On April 14, 2014, the United States Court of Appeals for the District of Columbia Circuit held that a portion of the conflict minerals rules adopted by the SEC pursuant to Section 1502 of the Dodd-Frank Wall Street Reform and Consumer Protection Act (“Dodd-Frank”) violates the First Amendment.
The conflict minerals rules, adopted in August 2012, impose disclosure requirements for reporting companies that manufacture or contract to manufacture a product where "conflict minerals" are necessary to the functionality or production of the product.
In a lawsuit filed in 2012, trade groups, including the National Association of Manufacturers, challenged the conflict minerals rules in the United States District Court for the District of Columbia on two separate grounds:
- that the SEC, in adopting the rules, ignored its obligations under the Administrative Procedure Act and the Exchange Act, including the obligation to conduct a proper cost-benefit analysis; and
- that the disclosure required by the rules was a violation of the First Amendment, thereby rendering the rules unconstitutional
The district court rejected all the plaintiffs’ claims and granted summary judgment for the SEC on both grounds.
On appeal, the circuit court rejected each of the plaintiffs’ arguments under the Administrative Procedure Act and the Exchange Act and acknowledged the appropriateness of the SEC’s rulemaking process. The circuit court held, however, that Section 1502 of Dodd-Frank and the SEC’s rules violate the First Amendment to the extent that the statute and rule require companies to report to the SEC and post on their websites that their products have not been determined to be "DRC conflict free." The circuit court noted:
The label 'conflict free' is a metaphor that conveys moral responsibility for the Congo war. It requires an issuer to tell consumers that its products are ethically tainted, even if they only indirectly finance armed groups…By compelling an issuer to confess blood on its hands, the statute interferes with that exercise of the freedom of speech under the First Amendment.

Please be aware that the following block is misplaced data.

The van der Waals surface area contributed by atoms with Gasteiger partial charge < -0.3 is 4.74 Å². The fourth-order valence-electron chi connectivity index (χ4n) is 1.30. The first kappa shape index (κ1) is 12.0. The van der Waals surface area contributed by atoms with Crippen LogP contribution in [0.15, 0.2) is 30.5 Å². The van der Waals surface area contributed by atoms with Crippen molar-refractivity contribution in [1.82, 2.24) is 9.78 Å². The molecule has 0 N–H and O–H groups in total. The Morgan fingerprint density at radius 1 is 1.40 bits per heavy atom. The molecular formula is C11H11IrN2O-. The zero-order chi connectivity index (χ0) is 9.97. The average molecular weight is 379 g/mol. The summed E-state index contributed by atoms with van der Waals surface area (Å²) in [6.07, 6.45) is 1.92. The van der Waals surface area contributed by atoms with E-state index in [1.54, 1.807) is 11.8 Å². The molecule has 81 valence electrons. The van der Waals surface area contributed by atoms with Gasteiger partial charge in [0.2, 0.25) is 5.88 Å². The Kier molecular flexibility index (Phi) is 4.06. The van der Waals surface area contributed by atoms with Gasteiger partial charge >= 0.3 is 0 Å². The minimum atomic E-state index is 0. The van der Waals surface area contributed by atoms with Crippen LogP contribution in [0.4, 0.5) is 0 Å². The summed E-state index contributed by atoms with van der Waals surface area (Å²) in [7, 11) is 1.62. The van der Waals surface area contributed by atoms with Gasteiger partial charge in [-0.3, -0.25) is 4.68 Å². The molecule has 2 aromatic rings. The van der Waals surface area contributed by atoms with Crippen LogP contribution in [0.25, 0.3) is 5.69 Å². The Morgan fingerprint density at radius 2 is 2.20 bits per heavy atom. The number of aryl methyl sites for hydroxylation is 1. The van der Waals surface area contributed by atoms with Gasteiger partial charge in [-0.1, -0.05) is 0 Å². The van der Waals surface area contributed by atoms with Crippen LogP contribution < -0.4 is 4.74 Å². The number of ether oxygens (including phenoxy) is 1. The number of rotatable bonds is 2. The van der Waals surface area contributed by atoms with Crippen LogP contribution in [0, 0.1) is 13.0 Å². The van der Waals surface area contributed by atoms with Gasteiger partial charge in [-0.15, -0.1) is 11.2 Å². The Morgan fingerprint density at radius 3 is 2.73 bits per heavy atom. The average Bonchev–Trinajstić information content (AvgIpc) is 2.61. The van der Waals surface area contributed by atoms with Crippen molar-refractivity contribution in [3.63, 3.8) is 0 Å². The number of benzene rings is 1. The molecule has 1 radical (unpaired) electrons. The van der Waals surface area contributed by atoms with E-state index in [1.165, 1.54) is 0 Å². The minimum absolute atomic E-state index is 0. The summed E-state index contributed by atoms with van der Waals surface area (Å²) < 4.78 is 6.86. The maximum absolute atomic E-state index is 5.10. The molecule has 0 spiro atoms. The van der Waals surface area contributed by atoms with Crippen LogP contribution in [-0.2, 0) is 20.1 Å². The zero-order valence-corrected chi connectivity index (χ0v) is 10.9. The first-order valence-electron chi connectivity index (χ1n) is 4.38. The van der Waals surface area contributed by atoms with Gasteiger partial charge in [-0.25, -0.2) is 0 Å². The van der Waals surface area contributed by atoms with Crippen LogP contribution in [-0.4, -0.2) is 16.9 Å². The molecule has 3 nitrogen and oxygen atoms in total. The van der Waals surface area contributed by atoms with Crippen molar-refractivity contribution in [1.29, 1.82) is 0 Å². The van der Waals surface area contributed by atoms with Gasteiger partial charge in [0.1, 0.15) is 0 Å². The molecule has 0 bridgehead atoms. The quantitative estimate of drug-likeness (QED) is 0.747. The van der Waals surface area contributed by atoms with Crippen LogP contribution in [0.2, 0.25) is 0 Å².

In its opinion, the circuit court refused to apply the lenient "rational basis" standard of review applied in circumstances in which factual disclosure is compelled to prevent deception of consumers. Instead, the circuit court stated that at a minimum, the government must show a substantial government interest in the compelled speech required by the conflict mineral disclosure rules that is directly and materially advanced by a narrowly tailored disclosure requirement. In his concurring opinion, Circuit Judge Srikanth Srinivasan stated that he would have preferred that the circuit court hold in abeyance its consideration of the First Amendment issue until a decision regarding the appropriate standard of review for compelled commercial-speech disclosure was handed down in a separate case pending before the same court.
The circuit court remanded the case for further proceedings. In light of the uncertainty regarding the actions that the district court will take on remand, or that the SEC may take in the meantime, it would be prudent for companies that are affected by the statute to continue to compile the information currently required to be disclosed pursuant to the rules.
The push for public disclosure of the sources of conflict minerals is likely not over. This setback for the SEC may only lead to a temporary delay in the implementation of the statutory requirements. As an initial matter, the SEC may pursue further judicial review, including but not limited to a rehearing en banc.